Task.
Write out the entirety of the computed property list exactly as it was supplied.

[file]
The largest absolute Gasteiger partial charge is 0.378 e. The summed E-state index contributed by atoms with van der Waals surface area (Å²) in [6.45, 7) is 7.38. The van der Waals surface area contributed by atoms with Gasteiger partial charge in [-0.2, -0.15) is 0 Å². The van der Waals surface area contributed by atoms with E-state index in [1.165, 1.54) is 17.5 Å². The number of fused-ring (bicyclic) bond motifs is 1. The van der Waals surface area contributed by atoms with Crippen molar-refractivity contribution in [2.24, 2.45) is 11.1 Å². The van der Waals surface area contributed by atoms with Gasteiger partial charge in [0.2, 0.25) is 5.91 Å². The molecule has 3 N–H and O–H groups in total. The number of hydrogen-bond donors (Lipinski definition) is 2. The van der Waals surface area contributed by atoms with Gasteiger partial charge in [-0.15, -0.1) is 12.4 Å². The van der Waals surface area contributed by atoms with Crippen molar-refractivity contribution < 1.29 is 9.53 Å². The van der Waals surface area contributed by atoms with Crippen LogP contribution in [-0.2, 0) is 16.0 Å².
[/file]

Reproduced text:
The largest absolute Gasteiger partial charge is 0.378 e. The summed E-state index contributed by atoms with van der Waals surface area (Å²) in [6.45, 7) is 7.38. The van der Waals surface area contributed by atoms with Gasteiger partial charge in [-0.2, -0.15) is 0 Å². The van der Waals surface area contributed by atoms with E-state index in [1.165, 1.54) is 17.5 Å². The number of fused-ring (bicyclic) bond motifs is 1. The van der Waals surface area contributed by atoms with Crippen molar-refractivity contribution in [2.24, 2.45) is 11.1 Å². The van der Waals surface area contributed by atoms with Gasteiger partial charge in [0.2, 0.25) is 5.91 Å². The molecule has 3 N–H and O–H groups in total. The number of hydrogen-bond donors (Lipinski definition) is 2. The van der Waals surface area contributed by atoms with Gasteiger partial charge in [-0.15, -0.1) is 12.4 Å². The van der Waals surface area contributed by atoms with Crippen molar-refractivity contribution < 1.29 is 9.53 Å². The van der Waals surface area contributed by atoms with Crippen LogP contribution in [-0.2, 0) is 16.0 Å².